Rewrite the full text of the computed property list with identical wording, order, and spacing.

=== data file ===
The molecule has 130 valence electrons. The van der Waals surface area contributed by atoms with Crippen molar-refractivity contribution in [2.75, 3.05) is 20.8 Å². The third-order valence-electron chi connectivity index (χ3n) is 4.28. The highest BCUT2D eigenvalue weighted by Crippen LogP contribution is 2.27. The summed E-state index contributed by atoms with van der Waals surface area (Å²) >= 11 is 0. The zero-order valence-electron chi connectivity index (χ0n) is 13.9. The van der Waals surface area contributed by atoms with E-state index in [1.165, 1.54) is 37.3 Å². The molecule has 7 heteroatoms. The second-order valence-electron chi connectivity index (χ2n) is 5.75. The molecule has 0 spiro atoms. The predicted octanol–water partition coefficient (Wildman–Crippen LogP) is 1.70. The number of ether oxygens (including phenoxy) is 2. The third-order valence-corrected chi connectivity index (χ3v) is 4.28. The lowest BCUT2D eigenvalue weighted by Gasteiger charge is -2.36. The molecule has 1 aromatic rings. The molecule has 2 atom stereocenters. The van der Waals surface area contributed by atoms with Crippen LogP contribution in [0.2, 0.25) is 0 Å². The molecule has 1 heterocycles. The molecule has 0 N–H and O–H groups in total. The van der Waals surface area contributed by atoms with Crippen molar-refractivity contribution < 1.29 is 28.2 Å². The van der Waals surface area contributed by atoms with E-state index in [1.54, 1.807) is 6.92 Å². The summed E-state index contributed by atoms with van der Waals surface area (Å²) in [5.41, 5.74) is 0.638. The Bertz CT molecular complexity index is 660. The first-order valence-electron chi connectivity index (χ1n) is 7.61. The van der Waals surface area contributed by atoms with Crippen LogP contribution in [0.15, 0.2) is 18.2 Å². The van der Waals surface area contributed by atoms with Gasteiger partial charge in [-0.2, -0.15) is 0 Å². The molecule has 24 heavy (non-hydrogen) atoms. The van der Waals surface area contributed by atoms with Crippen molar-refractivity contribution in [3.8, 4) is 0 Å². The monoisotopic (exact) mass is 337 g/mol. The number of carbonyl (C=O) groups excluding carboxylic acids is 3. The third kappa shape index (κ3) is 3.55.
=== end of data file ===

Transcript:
The molecule has 130 valence electrons. The van der Waals surface area contributed by atoms with Crippen molar-refractivity contribution in [2.75, 3.05) is 20.8 Å². The third-order valence-electron chi connectivity index (χ3n) is 4.28. The highest BCUT2D eigenvalue weighted by Crippen LogP contribution is 2.27. The summed E-state index contributed by atoms with van der Waals surface area (Å²) >= 11 is 0. The zero-order valence-electron chi connectivity index (χ0n) is 13.9. The van der Waals surface area contributed by atoms with E-state index in [1.165, 1.54) is 37.3 Å². The molecule has 7 heteroatoms. The second-order valence-electron chi connectivity index (χ2n) is 5.75. The molecule has 0 spiro atoms. The predicted octanol–water partition coefficient (Wildman–Crippen LogP) is 1.70. The number of ether oxygens (including phenoxy) is 2. The third-order valence-corrected chi connectivity index (χ3v) is 4.28. The lowest BCUT2D eigenvalue weighted by Gasteiger charge is -2.36. The molecule has 1 aromatic rings. The molecule has 2 atom stereocenters. The van der Waals surface area contributed by atoms with Crippen LogP contribution in [0.2, 0.25) is 0 Å². The molecule has 1 heterocycles. The molecule has 0 N–H and O–H groups in total. The van der Waals surface area contributed by atoms with Crippen molar-refractivity contribution < 1.29 is 28.2 Å². The van der Waals surface area contributed by atoms with E-state index in [1.54, 1.807) is 6.92 Å². The summed E-state index contributed by atoms with van der Waals surface area (Å²) in [5.41, 5.74) is 0.638. The Bertz CT molecular complexity index is 660. The first-order valence-electron chi connectivity index (χ1n) is 7.61. The van der Waals surface area contributed by atoms with Crippen LogP contribution in [0.15, 0.2) is 18.2 Å². The van der Waals surface area contributed by atoms with Gasteiger partial charge in [-0.2, -0.15) is 0 Å². The molecule has 24 heavy (non-hydrogen) atoms. The van der Waals surface area contributed by atoms with Crippen molar-refractivity contribution in [3.8, 4) is 0 Å². The monoisotopic (exact) mass is 337 g/mol. The number of carbonyl (C=O) groups excluding carboxylic acids is 3. The third kappa shape index (κ3) is 3.55.